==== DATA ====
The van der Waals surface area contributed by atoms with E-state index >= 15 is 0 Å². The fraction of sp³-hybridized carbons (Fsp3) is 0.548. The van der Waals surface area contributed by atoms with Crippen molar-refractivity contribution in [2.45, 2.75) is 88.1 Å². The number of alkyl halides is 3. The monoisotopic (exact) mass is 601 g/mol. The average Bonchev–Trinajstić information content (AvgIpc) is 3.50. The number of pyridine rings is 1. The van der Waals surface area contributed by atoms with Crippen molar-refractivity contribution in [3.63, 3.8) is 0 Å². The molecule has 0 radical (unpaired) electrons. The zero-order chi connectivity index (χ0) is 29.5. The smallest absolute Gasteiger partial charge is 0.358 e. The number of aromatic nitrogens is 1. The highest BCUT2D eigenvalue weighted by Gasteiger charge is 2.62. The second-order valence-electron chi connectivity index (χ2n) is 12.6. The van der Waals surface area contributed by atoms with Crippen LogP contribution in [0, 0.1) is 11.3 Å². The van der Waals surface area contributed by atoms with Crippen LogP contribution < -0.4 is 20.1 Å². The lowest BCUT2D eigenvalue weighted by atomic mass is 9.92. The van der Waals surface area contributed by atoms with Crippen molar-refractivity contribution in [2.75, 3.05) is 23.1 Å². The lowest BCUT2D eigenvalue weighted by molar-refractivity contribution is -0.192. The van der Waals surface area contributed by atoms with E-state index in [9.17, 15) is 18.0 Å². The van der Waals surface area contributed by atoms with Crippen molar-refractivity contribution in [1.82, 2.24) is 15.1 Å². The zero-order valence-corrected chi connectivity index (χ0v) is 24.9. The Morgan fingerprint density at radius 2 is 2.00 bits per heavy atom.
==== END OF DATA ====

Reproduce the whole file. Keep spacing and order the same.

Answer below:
The van der Waals surface area contributed by atoms with E-state index >= 15 is 0 Å². The fraction of sp³-hybridized carbons (Fsp3) is 0.548. The van der Waals surface area contributed by atoms with Crippen molar-refractivity contribution in [2.45, 2.75) is 88.1 Å². The number of alkyl halides is 3. The monoisotopic (exact) mass is 601 g/mol. The average Bonchev–Trinajstić information content (AvgIpc) is 3.50. The number of pyridine rings is 1. The van der Waals surface area contributed by atoms with Crippen molar-refractivity contribution in [3.63, 3.8) is 0 Å². The molecule has 0 radical (unpaired) electrons. The zero-order chi connectivity index (χ0) is 29.5. The smallest absolute Gasteiger partial charge is 0.358 e. The number of aromatic nitrogens is 1. The highest BCUT2D eigenvalue weighted by Gasteiger charge is 2.62. The second-order valence-electron chi connectivity index (χ2n) is 12.6. The van der Waals surface area contributed by atoms with Crippen LogP contribution in [0, 0.1) is 11.3 Å². The van der Waals surface area contributed by atoms with Crippen LogP contribution < -0.4 is 20.1 Å². The lowest BCUT2D eigenvalue weighted by atomic mass is 9.92. The van der Waals surface area contributed by atoms with Crippen molar-refractivity contribution in [2.75, 3.05) is 23.1 Å². The lowest BCUT2D eigenvalue weighted by molar-refractivity contribution is -0.192. The van der Waals surface area contributed by atoms with E-state index in [9.17, 15) is 18.0 Å². The van der Waals surface area contributed by atoms with Crippen molar-refractivity contribution in [1.82, 2.24) is 15.1 Å². The zero-order valence-corrected chi connectivity index (χ0v) is 24.9. The Morgan fingerprint density at radius 2 is 2.00 bits per heavy atom.